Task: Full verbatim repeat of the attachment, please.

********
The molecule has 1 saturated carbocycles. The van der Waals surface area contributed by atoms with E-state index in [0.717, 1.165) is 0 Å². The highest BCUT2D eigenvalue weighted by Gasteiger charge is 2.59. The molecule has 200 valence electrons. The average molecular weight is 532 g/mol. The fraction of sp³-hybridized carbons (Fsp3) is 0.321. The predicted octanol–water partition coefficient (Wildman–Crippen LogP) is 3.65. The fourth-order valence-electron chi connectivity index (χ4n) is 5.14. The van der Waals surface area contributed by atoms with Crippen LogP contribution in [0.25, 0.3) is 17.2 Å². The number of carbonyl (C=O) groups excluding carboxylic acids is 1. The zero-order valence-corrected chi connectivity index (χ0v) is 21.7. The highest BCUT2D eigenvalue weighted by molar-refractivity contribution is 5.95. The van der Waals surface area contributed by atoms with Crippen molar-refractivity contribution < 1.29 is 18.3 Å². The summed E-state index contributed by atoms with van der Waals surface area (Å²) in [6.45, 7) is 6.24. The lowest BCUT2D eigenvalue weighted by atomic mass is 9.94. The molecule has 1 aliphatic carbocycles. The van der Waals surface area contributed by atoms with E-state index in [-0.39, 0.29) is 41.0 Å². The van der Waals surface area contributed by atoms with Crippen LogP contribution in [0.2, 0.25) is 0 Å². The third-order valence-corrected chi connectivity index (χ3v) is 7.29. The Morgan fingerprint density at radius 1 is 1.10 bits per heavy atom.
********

The molecule has 1 saturated carbocycles. The van der Waals surface area contributed by atoms with E-state index in [0.717, 1.165) is 0 Å². The highest BCUT2D eigenvalue weighted by Gasteiger charge is 2.59. The molecule has 200 valence electrons. The average molecular weight is 532 g/mol. The fraction of sp³-hybridized carbons (Fsp3) is 0.321. The predicted octanol–water partition coefficient (Wildman–Crippen LogP) is 3.65. The fourth-order valence-electron chi connectivity index (χ4n) is 5.14. The van der Waals surface area contributed by atoms with Crippen LogP contribution in [0.25, 0.3) is 17.2 Å². The number of carbonyl (C=O) groups excluding carboxylic acids is 1. The zero-order valence-corrected chi connectivity index (χ0v) is 21.7. The highest BCUT2D eigenvalue weighted by molar-refractivity contribution is 5.95. The van der Waals surface area contributed by atoms with Crippen molar-refractivity contribution < 1.29 is 18.3 Å². The summed E-state index contributed by atoms with van der Waals surface area (Å²) in [6.45, 7) is 6.24. The lowest BCUT2D eigenvalue weighted by atomic mass is 9.94. The molecule has 1 aliphatic carbocycles. The van der Waals surface area contributed by atoms with E-state index in [-0.39, 0.29) is 41.0 Å². The van der Waals surface area contributed by atoms with Crippen LogP contribution in [0.2, 0.25) is 0 Å². The third-order valence-corrected chi connectivity index (χ3v) is 7.29. The Morgan fingerprint density at radius 1 is 1.10 bits per heavy atom.